Michael Mitzenmacher discusses the sub aims of PhD students. His main point is that a PhD is a long term process, and if one does some parallel processing one can achieve more targets than simply finishing a PhD:
Graduate school is a long stretch of time — 5 years (or more) for most people. There are few clear goals during that time, although the obvious one is to learn how to do good research, with the hope of getting a tenure-track faculty job. With this somewhat singular — and difficult — goal, it’s easy to fall into the extreme of focusing only on your research to the exclusion of most everything else, or to waste a lot of time not really working. …I thought it worthwhile to suggest some of the additional skills one should try to develop in graduate school over those stretches where you need to break from research — skills which, unfortunately and understandably, are often given short shrift by the university.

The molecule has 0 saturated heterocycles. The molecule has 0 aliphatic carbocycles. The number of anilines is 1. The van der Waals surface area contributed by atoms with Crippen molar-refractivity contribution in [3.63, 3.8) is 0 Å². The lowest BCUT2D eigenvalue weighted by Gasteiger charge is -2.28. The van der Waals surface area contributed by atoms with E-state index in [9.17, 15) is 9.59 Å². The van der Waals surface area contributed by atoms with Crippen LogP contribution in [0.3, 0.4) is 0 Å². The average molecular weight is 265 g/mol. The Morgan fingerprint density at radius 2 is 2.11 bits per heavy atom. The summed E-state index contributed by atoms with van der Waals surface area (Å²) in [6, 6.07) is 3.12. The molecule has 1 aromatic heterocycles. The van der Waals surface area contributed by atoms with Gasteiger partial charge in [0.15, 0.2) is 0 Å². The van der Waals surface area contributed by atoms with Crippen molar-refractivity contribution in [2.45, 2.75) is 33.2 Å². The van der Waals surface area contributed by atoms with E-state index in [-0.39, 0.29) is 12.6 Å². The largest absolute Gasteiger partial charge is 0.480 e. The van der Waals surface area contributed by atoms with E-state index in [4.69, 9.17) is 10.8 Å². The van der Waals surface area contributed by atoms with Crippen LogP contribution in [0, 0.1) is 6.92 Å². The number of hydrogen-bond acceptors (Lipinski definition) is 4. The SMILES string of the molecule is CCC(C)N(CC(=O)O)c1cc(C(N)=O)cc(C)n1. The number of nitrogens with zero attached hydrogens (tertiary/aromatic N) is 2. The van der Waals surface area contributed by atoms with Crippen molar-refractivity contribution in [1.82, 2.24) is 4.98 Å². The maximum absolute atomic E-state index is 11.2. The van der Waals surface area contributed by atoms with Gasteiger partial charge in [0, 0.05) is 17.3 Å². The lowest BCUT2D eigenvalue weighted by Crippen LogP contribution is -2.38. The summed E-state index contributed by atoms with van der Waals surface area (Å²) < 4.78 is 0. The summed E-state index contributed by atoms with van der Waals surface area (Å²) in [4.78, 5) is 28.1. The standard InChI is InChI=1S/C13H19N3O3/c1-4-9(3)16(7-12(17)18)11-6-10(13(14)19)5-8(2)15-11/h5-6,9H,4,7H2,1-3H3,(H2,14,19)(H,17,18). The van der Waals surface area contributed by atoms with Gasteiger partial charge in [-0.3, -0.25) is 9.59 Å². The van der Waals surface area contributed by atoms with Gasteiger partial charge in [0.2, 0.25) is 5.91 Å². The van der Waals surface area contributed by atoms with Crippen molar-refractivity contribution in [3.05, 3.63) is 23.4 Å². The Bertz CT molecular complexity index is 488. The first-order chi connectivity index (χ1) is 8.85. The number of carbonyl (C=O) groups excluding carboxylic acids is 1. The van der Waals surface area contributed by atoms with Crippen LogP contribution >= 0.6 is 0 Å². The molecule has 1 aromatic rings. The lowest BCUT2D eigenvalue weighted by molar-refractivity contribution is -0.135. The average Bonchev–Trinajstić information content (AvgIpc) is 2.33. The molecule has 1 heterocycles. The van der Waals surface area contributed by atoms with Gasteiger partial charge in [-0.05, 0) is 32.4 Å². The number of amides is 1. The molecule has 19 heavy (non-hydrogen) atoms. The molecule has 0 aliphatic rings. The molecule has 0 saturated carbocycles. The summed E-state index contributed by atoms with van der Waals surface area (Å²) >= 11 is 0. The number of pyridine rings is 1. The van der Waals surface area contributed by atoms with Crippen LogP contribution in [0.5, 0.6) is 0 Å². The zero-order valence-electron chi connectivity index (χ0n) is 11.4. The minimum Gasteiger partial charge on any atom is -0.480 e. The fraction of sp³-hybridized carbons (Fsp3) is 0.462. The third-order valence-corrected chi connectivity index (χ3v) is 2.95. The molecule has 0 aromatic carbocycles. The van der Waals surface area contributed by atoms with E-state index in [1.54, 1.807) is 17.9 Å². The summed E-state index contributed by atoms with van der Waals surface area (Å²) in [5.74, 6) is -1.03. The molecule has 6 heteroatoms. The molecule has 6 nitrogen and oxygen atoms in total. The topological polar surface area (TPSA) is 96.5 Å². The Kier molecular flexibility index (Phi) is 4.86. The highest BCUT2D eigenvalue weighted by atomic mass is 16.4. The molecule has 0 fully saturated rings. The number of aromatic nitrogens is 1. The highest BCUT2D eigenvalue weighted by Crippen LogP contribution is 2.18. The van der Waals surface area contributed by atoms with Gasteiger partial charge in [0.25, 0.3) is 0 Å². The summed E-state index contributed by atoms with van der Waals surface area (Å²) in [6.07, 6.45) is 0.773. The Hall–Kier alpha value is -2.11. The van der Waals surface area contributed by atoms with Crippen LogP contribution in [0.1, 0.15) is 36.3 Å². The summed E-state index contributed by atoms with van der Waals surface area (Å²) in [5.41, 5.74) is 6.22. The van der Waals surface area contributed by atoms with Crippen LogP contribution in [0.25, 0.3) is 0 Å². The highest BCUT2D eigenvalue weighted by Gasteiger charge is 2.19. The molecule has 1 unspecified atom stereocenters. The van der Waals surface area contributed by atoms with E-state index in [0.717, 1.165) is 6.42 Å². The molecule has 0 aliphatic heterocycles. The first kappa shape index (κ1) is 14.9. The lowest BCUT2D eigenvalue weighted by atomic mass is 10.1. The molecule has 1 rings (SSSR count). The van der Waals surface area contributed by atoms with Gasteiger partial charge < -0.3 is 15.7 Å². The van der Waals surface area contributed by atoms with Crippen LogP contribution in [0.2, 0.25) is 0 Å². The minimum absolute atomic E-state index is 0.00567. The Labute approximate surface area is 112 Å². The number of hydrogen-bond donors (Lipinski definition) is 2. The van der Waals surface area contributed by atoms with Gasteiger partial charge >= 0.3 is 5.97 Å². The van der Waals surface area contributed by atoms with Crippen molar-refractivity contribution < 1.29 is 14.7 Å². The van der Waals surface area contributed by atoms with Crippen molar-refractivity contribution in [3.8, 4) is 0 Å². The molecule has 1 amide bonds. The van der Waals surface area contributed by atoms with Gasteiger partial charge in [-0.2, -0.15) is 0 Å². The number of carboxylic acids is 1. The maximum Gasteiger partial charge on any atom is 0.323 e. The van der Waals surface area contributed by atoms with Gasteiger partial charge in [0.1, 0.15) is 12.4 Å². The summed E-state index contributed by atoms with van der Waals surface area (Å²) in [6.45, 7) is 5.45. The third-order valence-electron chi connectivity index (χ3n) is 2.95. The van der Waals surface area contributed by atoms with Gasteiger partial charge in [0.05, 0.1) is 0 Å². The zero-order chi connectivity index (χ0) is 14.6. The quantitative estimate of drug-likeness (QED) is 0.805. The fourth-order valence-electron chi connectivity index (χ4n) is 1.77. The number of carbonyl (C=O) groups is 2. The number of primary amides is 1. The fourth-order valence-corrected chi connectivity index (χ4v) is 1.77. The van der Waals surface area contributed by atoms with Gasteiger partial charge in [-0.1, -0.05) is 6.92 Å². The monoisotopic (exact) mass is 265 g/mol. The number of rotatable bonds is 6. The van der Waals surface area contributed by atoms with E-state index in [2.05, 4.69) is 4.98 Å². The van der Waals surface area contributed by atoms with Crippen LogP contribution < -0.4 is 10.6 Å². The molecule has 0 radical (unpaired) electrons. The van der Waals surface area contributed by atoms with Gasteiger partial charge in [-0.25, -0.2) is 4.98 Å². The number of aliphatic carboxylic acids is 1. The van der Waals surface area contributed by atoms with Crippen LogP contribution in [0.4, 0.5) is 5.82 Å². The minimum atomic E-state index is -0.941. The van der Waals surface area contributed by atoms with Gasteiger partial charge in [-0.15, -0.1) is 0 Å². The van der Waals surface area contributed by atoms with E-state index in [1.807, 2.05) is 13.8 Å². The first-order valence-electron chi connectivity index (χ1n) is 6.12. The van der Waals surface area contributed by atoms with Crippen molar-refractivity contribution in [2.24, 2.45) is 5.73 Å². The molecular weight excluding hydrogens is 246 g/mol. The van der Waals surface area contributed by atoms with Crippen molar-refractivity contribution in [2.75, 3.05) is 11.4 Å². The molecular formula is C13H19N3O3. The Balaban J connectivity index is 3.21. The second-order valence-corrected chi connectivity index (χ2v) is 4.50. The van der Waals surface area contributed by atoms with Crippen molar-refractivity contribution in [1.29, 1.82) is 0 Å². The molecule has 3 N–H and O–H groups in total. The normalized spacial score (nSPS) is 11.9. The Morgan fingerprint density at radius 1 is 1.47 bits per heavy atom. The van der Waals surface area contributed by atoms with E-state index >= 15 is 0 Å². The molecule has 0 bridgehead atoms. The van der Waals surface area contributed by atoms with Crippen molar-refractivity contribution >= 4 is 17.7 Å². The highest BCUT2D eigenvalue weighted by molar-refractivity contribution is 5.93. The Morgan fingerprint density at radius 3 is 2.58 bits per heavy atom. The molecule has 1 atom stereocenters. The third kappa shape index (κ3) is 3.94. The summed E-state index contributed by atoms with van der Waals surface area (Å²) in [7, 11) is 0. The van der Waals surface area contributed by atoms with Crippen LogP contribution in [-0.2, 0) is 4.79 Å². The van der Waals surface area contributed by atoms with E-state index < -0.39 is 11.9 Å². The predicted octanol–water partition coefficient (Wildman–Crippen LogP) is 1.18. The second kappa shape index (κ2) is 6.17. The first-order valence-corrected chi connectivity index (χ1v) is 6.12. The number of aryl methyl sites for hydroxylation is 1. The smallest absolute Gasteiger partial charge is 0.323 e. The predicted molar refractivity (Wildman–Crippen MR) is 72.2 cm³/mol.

Mitzenmacher is of the view that a PhD is a good time to improve time management, writing, speaking (giving talks), leadership (mentoring undergrads or leading a small team) and entrepreneurship. This is a sensible idea and it is always good to pick up a new skill or a language. He also points out that one can and should learn complementary skills:
If you’re a theorist, learn to program a little. If you’re a systems person, learn some probability or other theory. Maybe set aside a few days to learn time-saving Latex tricks, or some other piece of useful software. There are plenty of skills that will make you a better researcher/teacher/writer in the future.
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